Jorge Milanes Despaigne
I like sugar cane juice. Here we call this product “guarapo,” which was one of the foods that — along with beef jerky and root vegetables — was fed to slaves so they’d have the strength to work longer.
Today there are people who can’t drink guarapo because they suffer from diabetes or other illnesses. What’s certain is that for us men, it produces a “very appropriate energy.”
Today I went by “El Golfito,” an old miniature golf course near the river that divides the Cojimar and Alamar communities. Located there is a private “guarapera” with four employees who extract the juice from the cane and sell it at the moderate price of one Cuban peso a glass (about five cents USD).
When I got there, a long line had formed in which people were talking as they hoped to make their way up to the counter and be served with the same sweetness that’s concentrated in the cane juice.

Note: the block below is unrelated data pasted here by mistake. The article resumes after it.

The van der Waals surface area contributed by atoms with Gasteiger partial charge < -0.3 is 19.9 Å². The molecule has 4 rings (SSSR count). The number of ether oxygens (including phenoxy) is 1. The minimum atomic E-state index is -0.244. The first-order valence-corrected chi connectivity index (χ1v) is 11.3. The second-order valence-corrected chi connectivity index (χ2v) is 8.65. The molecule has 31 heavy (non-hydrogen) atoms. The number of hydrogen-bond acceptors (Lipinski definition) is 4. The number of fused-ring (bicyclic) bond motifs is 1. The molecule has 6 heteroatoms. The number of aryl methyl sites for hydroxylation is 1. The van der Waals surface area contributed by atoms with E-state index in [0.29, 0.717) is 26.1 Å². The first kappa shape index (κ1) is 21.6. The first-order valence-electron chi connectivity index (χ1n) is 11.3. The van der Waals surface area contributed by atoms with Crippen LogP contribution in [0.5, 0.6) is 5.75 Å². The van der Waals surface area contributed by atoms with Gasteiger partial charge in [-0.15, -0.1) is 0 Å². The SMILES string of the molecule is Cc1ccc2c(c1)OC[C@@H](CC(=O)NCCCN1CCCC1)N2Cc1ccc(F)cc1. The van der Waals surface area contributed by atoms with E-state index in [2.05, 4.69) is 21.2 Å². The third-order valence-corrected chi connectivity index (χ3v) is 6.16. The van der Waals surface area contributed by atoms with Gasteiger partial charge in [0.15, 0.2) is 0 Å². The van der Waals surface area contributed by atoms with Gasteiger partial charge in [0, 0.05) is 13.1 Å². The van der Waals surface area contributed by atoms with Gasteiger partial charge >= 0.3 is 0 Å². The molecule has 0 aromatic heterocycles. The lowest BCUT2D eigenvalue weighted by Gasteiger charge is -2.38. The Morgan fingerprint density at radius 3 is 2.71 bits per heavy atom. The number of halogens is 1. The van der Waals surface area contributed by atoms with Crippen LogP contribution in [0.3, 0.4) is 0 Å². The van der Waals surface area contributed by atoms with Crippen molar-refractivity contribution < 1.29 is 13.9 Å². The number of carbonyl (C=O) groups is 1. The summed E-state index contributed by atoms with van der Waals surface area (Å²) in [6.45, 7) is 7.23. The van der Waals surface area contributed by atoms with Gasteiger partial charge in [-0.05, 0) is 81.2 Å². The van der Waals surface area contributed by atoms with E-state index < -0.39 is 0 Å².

It’s not often that people drink guarapo there; it’s only possible when they are able to obtain the cane which is brought from far away.
I stopped to see how those men ran the stalks between two rollers once, twice, three times, four – in short, they did it so many times that people were getting desperate under the blazing sun, which was beginning to get even worse.
People started complaining and saying: “How long are you going to keep that up. What’s on you people’s minds?”
“Your lucky that there’s no water; if not, I myself was going to add some so you wouldn’t talk so much,” responded the most obnoxious guarapo worker.
“Why are you people getting so upset with what I enjoy?” another employee added.
Someone who had gotten desperate in the face of so many insults, yelled, “Hey, are you making guarapo or cardboard?”
The line began to move up until my place came up. I bought two glasses and quenched my thirst, as my taste buds were satisfied. I certainly confirmed the gifts of that precious liquid.